First hardware, now service
Apple bets very strongly on services. Music, movies and sports are three very popular areas in the company. But there are also video games thanks to Apple Arcade, the subscription service with which we have access to a good catalog of video games, in high definition and without ads. And on any Apple device that is compatible with this service. But this not Apple’s first attempt in video games.
Apple Pippin was his first foray into the world of video games, and it was a console that failed miserably. Its price was exorbitant, it had very little catalogue, its image quality was not very good, it had no interface and the control was very rough. It was presented as an advanced graphics console, focused both on a more adolescent audience and on a younger audience, since it had some “educational” games. It never saw the light of day in Europe, and was only sold in Japan (under the name Pippin Atmark) and in the US (Pippin Atworld) and lasted less than two years on the market. As a curious fact, Apple was the bidder, but Bandai was the company in charge of manufacturing it.
Apple TV and Macintosh TV
Apple and its taste for television date back to the mid-90s, when they released the Macintosh TV. It was a Macintosh computer that, in turn, had the capacity to be a conventional television, to watch live programming. It was a 2 in 1 devicesince we had a Macintosh computer and a Sony Trinitron monitor in the same body.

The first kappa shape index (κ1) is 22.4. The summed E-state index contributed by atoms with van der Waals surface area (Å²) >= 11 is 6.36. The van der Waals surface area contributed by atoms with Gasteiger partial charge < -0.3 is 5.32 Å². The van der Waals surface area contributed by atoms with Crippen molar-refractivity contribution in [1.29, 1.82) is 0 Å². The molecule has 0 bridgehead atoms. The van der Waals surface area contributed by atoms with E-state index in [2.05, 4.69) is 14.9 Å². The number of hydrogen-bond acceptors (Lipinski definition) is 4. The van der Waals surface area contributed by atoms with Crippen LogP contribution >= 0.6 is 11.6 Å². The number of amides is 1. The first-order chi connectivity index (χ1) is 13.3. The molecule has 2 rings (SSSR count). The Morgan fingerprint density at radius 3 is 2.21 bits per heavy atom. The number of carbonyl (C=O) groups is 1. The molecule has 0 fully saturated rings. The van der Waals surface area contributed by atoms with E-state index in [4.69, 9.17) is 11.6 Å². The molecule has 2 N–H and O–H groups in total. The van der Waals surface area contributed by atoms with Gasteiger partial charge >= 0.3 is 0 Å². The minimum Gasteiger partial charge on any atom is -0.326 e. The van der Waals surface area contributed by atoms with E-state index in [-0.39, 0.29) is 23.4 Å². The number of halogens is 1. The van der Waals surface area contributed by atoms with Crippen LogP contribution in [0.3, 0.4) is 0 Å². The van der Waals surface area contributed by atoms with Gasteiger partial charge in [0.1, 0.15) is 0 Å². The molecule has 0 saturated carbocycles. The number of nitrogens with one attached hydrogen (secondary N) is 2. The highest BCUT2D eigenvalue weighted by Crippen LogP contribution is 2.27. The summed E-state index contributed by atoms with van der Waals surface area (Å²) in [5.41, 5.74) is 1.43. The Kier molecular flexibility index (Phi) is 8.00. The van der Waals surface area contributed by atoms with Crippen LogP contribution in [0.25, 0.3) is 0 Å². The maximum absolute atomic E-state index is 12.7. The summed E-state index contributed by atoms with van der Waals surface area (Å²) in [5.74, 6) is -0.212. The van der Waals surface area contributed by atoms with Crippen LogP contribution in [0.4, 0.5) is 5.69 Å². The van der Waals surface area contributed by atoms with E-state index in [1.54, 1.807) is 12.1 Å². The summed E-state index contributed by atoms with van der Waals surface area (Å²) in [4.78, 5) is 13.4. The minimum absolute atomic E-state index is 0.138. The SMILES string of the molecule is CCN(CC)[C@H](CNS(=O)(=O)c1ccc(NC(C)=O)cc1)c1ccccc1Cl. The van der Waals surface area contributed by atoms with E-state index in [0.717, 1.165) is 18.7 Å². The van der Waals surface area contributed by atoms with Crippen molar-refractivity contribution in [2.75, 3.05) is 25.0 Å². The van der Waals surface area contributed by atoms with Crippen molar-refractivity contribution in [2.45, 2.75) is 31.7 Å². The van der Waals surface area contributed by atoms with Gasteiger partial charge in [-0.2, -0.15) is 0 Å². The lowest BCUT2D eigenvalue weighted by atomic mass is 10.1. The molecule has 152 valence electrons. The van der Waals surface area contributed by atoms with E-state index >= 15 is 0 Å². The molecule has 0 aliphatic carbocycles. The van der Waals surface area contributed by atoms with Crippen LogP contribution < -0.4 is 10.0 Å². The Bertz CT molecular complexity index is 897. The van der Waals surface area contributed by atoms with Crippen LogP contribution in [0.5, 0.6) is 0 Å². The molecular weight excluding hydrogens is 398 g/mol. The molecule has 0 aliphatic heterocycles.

Its price was one of the main culprits for its failure, since it cost more than two thousand dollars at that time. Its manufacture was very limited, in the same way as its lifetime: less than half a year. Today that taste of television is called the Apple TV, and the first version of this device came out just a few years after the first Macintosh TV.
The iPad and the Pencil have a lot of weight
It is said that Newton discovered gravity when an apple fell on his head. Apple wanted to reinvent the apple, and the full weight of gravity fell on it. Apple Newton was by far Apple’s most expensive and resounding flop. When PDAs were all the rage, Apple wanted to be one of the first to bring one to market. And the play went very wrong: an interface with few options, poor resolution, an unresponsive stylus, roo typing detection system, and a long list of things that weren’t right at all.
But this served to sow a “seed”, which today we can see reflected in the iPad. Since it is an excellent device that does well everything that Newton wanted to do well and could not. And with Apple Pencil included. From the most notorious failure, to the best tablet on the market and, by far, the most sold and loved by users.